12.15.2011

I am Woman, Hear Me Roar!

. A month ago, I ventured into the realm of the one thing that really defines womanhood, childbirth.  Forget feminism movement, the desire to show that women are equal to men, you want to show toughness?  I have to say that this was one of the hardest things I have ever done, and ultimately the most rewarding.  I'm talking about Natural Childbirth of course, with no drugs. 

I never really given childbirth much thought before I found myself pregnant.  Doing research on it, I stumbled on this little documentary called "the business of being born" (ok, my sister recommended it) and I was sold on using a midwife and trying to go natural.  Being married to the military, my expenses were only paid if I went through a hospital, so I had to find a midwife who delivered at a hospital.  I found mine through the same OB-GYN office my sisters used, and they were fantastic!

I'll admit that at first I wasn't sure if I was going to make it without drugs or not, because Triage just about had me.  Later I was told that's how they seperate the girls from the women, and it sucked!  I wanted to kick the nurse in the head!  But alas, I get ahead of myself. 

My labor started four weeks earlier, with my baby shower delayed by some false preterm labor.  I thought my little munchkin's coming was immenent.  Alas, such was not the case, but when you get a false start like that, and your body adjusts to preparing itself for childbirth, you expect it to come at any moment.  I was told I probably wouldn't make my due date, but no guarantees on that.  Well, I didn't make my due date.  I missed it by 57 minutes. 

I tried natural induction methods to spur labor into gear because waiting for baby to arrive was irritating once you are given notice that her coming is 'any moment now', but the induction that ended up working was butchoring a couple roosters.  Poor Ebony and Oreo had it coming, they were tormenting my hens, and I like my hens.  They have a job to do and they are cute.  Roosters are good for meat.  When they start bullying my hens, they have to go.  So off with their heads, and two hours later I was definitely in labor. 

Of course, the stripping of my membrane might have had something to do with it as well.  I wanted to go natural with no interventions, but with me at my current state, and a mild case of gestational diabetes, well, no medicine was involved so we went ahead and proceeded with the stripping of the membranes. 

    I may have mentioned that triage was a pain in the butt.  Well, it was.  I should have labored longer at home but this being my first baby, I wasn't sure what to expect.  So off to the hospital we went, being twenty minutes from town and contractions suddenly coming four and a half minutes apart and lasting for nearly a minute.  It kind of came on quicker then I expected so I felt it was time.  Once we were in triage though, I thought I would give in to the meds, as I wasn't exactly prepared for the leg and back labor I experienced.  Thank goodness for my doula, Pam.  Because my birth plan of doing this gig via Hypnobirthing went right out the window.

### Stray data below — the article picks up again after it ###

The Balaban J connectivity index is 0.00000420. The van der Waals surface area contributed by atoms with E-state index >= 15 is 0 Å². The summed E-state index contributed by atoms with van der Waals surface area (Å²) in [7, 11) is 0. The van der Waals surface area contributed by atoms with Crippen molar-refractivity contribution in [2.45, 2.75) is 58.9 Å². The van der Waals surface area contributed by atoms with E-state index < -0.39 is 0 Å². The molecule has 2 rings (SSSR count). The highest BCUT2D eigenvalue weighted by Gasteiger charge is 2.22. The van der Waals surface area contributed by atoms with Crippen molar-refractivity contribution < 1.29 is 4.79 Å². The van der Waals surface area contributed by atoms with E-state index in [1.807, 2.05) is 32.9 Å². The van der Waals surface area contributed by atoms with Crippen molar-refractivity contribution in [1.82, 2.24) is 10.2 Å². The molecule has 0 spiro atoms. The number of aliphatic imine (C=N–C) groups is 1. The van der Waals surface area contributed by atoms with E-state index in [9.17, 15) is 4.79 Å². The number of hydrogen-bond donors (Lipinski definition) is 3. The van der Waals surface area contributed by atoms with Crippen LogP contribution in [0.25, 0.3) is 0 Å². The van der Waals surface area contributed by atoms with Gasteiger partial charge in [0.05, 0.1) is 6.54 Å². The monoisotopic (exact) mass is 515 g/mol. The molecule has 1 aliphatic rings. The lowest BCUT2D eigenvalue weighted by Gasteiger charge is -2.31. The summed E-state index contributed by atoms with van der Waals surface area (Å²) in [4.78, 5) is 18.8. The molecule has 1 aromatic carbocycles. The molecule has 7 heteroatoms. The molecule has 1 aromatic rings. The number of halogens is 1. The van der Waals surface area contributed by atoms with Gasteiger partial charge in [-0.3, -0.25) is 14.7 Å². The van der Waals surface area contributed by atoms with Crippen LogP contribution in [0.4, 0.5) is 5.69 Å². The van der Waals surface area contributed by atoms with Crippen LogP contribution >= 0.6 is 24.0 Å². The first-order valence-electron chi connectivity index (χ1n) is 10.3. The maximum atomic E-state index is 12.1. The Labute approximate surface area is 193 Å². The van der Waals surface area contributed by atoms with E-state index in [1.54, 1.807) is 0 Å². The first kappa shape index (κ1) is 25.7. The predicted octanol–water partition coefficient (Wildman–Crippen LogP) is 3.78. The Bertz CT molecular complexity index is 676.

Let me tell you about my friend Pam.  She's a mother of eight with one more on the way, and she has a passion for babies and childbirth.  She was my lifesaver (along with my two sisters).  She's also a Doula, which is a birthing assistant, in a sense.  I had never even heard of a doula before a couple years ago when she helped my sister deliver her daughter, my sisters told me about her and recommended her.  Because she is pregnant, they helped out with all of the nifty little pressure points and so on, but I can't go without giving credit where credit is due.  As soon as I came out of triage, Pam was there, and she was a big support.  If you are pregnant and want to deliver naturally, get a Doula.  They are definitely worth it!
I also mentioned I had two sisters that were there to provide aid.  Having a support network of sisters, close friends, mothers, mother in laws (and the father to be of course) is awesome.  I was so grateful for them to be there.  I had an idea of what I wanted, but like I said, when you get something you aren't expecting, in my case, very intense back and leg labor, things kind of go out the window.  I used my breathing techniques I had learned to get through the process, but hypnobirthing, which is the process of getting yourself into a relaxed state of self hypnosis and having a calm, easy childbirth, well, it didn't really happen for me.